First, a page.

MARVEL’S BEST: Marvel movies, “Black Panther,” “Iron Man,” and “Avengers,” are among the top ten.



Special to South Florida Times

Seeing the latest Avengers film, The Avengers: Infinity War, Part 1, with all of its valleys and peaks had me thinking about the Marvelverse and how there have been 15 Avengers (or Avengers-related) films produced in the past ten years. Some good. Some not so good. After much consideration, I have compiled a list of the top ten films in the Marvel-verse (Avengers edition); utilizing storyline, likability of the main characters, and mettle of their villains.

#10: IRON MAN 2
Tony Stark/Iron Man (played by Robert Downey Jr.) finally sees Pepper Potts (Gwyneth Paltrow) as more than just an assistant and we’re introduced to Natasha Romanoff/Black Widow (Scarlett Johansson). Mickey Rourke plays villain Ivan Vanko with a bad Eastern European accent.

Spider-Man’s (Tom Holland) personality is more in-keeping with the comic book character. Plus, in the hands of director Jon Watts, this Spider-Man feels fresh with a younger, more inclusive cast.

#8: IRON MAN 3
Tony faces a daunting enemy in the Mandarin (Ben Kingsley). The locations are decadent; including the parts filmed at Miami’s Vizcaya. And, the plot makes a lot of interesting twists and turns as Tony hits rock bottom.

The slap-stick comedy sets itself apart from the usual glossy Marvel film; since it’s as off the beaten path as its director Taika Watiti. It shows the audience a more relatable Thor (Chris Hemsworth). And, the women really make the film soar with Thor’s scary good sister Hela (Cate Blanchett) and renegade heroine Valkyrie (Tessa Thompson); who needs her own movie ASAP.

The first Marvel film that had Marvel Entertainment dreaming of an Avengers film with Kevin Feige (Marvel Entertainment super producer) at the helm. Not to mention, Tony Stark became my favorite the moment he stuck that arc reactor in his chest. His fatherfigure/nemesis, Obadiah Stane (Jeff Bridges), is delicious as the embodiment of the worst of corporate greed.

#5: Captain America: Civil War
Most of the Avengers take sides and face-off against each other over the existential crises of whether they should be treated as enemies or allies of the public. The film introduces Black Panther/T’Challa (Chadwick Boseman) and Captain America/Steve Rogers (Chris Evans) finally gets a backbone; standing up to Tony. Before then, the only interesting thing about Cap was his frenemy, Winter Soldier/Bucky Barnes (Sebastian Stan).

The Avengers assembled for the first time and the personalities grated against each other, making an interesting team of heroes who only answer to the great Nick Fury (Samuel L. Jackson). And, we finally get a Hulk (Mark Ruffalo) that fans actually like.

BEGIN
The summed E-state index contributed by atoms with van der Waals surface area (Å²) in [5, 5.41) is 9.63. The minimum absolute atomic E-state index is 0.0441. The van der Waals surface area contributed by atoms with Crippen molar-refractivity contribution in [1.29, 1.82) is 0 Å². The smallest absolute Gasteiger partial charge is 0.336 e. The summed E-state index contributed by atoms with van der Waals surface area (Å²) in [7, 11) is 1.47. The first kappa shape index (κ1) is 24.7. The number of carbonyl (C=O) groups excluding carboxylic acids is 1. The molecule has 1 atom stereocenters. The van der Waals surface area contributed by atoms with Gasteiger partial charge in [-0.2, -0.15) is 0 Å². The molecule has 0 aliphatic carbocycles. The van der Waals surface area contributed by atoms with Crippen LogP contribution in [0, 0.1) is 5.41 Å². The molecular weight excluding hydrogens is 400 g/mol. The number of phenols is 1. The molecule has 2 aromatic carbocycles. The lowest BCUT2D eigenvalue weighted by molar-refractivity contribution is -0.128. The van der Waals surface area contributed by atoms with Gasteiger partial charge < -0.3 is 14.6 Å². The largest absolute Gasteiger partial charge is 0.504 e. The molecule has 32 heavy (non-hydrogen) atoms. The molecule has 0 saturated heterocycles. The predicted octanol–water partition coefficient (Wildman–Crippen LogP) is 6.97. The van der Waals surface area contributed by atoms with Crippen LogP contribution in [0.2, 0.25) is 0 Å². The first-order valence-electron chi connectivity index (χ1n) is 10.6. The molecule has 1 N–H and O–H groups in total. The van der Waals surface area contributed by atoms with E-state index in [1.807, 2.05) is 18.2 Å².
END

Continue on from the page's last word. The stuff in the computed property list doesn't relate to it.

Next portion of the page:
Ultron is basically a super-powerful teenager behaving badly. But, I love to hate his intellect and way of commanding respect as a formidable enemy. Add James Spader’s voice to the self-aware machinery and he’s villain gold. In the meantime, Age of Ultron is well-written with its pop culture debate on the safety of humankind using unethical and unconventional means vs. leaving the human race as is to fend for themselves.

The Avengers are back together in this latest Marvel-verse film with some additions. They must band together to face-off against Thanos (Josh Brolin), a powerful, calculating, and complex enemy.

The writing is superb. Only the talented of screenwriters (Christopher Markus and Stephen McFeely) can cram that many characters and story arcs in one movie without sacrificing the integrity of the film. This film also gave this critic all the feels: laughter, shock, surprise, anger, and some tears.

Wakanda forever! I may be biased toward this film because I truly like the hot, wealthy, educated, good-natured bachelor king who happens to be of African descent. However, the great storyline that speaks to people of African descent and the way the African and African-American cultures treat each other makes this film.

It also establishes a renewed sense of pride in our African roots and introduces the audience to more strong, smart, fierce women of color in the Marvel-verse, like Shuri (Letitia Wright), Nakia (Lupita Nyong’o), Okoye (Danai Gurira), and Queen Ramonda (Angela Bassett). And, Michael B. Jordan’s Erik Killmonger is a villain with an existential crisis that explains his vendetta.